Just a middle-brow reader who loves a good story, recipe or how-to.
Rod Duncan writes good Steampunk. Character and story are foremost, with this first-person narrative. Elizabeth Barnabus, raised in a circus in the Kingdom of England & Southern Wales, was forced to flee to the Anglo-Scottish Republic at the age of fourteen. Disguised as her twin brother, she leads a double life. A male intelligence gatherer by night, the devoted sister who tutors a young lady, Julia Swain, in law at night.
As the story opens, Elizabeth receives a commission to find the missing brother of a Kingdom aristocrat. Soon, she not only has to contend with being pursued by agents of the all-powerful Patent Office, but the members of a traveling circus as well.
The Bullet-Catcher's Daughter is a mystery, an adventure, and the tale of an orphaned young woman who must find her way in a world were women have less rights than men, and the law is not above corruption. And there are plenty of Steampunk machines and technology in use, legal and otherwise.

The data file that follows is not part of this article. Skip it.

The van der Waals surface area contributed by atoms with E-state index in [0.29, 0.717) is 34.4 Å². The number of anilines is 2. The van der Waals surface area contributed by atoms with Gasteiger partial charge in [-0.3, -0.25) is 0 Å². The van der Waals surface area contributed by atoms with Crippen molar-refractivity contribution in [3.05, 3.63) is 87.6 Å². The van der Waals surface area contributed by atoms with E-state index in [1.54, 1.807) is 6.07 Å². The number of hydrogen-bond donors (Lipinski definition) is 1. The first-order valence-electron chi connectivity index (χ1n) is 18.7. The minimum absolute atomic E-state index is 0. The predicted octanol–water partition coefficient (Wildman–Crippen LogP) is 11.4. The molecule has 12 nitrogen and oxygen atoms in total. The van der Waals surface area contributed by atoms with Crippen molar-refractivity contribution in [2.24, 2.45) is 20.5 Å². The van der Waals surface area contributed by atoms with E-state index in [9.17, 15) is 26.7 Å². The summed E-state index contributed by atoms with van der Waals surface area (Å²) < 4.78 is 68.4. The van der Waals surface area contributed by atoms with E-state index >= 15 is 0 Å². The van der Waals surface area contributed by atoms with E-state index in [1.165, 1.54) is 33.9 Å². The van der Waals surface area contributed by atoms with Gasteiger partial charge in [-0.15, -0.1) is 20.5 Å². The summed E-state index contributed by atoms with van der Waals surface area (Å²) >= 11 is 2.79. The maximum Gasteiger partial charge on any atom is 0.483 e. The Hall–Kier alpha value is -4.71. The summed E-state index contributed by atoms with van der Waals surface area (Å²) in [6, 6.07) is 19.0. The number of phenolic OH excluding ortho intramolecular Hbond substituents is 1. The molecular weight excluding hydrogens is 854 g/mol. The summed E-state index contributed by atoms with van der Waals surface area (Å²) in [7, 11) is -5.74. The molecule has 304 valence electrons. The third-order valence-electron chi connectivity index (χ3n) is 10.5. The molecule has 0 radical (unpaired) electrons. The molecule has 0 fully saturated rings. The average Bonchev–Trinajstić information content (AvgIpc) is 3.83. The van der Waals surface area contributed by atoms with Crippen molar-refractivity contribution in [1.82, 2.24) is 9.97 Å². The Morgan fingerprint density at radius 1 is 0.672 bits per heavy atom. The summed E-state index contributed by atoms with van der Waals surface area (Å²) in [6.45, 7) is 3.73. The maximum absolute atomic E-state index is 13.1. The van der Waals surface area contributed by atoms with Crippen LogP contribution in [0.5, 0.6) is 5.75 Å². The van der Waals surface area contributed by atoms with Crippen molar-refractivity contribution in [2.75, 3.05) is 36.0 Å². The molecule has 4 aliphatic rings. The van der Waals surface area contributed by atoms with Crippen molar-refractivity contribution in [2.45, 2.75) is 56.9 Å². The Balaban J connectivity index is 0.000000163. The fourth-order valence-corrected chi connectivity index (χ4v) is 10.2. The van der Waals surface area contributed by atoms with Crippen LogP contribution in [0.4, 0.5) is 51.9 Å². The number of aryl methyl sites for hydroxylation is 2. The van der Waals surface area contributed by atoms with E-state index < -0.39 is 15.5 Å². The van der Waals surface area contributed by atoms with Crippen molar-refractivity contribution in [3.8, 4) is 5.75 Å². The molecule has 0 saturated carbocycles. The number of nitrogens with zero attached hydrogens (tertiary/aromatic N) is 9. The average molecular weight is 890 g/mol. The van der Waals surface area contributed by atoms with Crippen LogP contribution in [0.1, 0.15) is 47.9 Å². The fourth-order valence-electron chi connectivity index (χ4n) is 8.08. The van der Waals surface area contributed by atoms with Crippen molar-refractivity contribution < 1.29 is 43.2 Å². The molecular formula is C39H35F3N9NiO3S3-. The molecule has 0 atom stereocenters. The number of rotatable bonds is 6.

Without story, your illusion is but trickery and hoax. With story
it is transmuted into magic. That is the greatest risk of all.
-The Bullet-Catcher's Handbook
Rod Duncan does seem to mix up a bit of magic here. Each chapter, but one, begins with a tantalizing quote from The Bullet-Catcher's Handbook. Elizabeth, as she witnesses or performs an illusion, clues us in to a bit of the trickster's art. At the very start of the story, even the reader may be unsure of what is real and what illusion. And even those steeped in the art since birth may be fooled, or charmed into looking aside.
5 out of 5 stars. Definitely recommended for those who enjoy Steampunk, alternate histories (I was surprised and tickled by a reference to Alice's looking glass), circus tales, mystery, and adventure. I am greatly looking forward to the second book in The Fall of the Gas-Lit Empire series, Unseemly Science, which I was lucky enough to receive an ebook review copy of from NetGalley.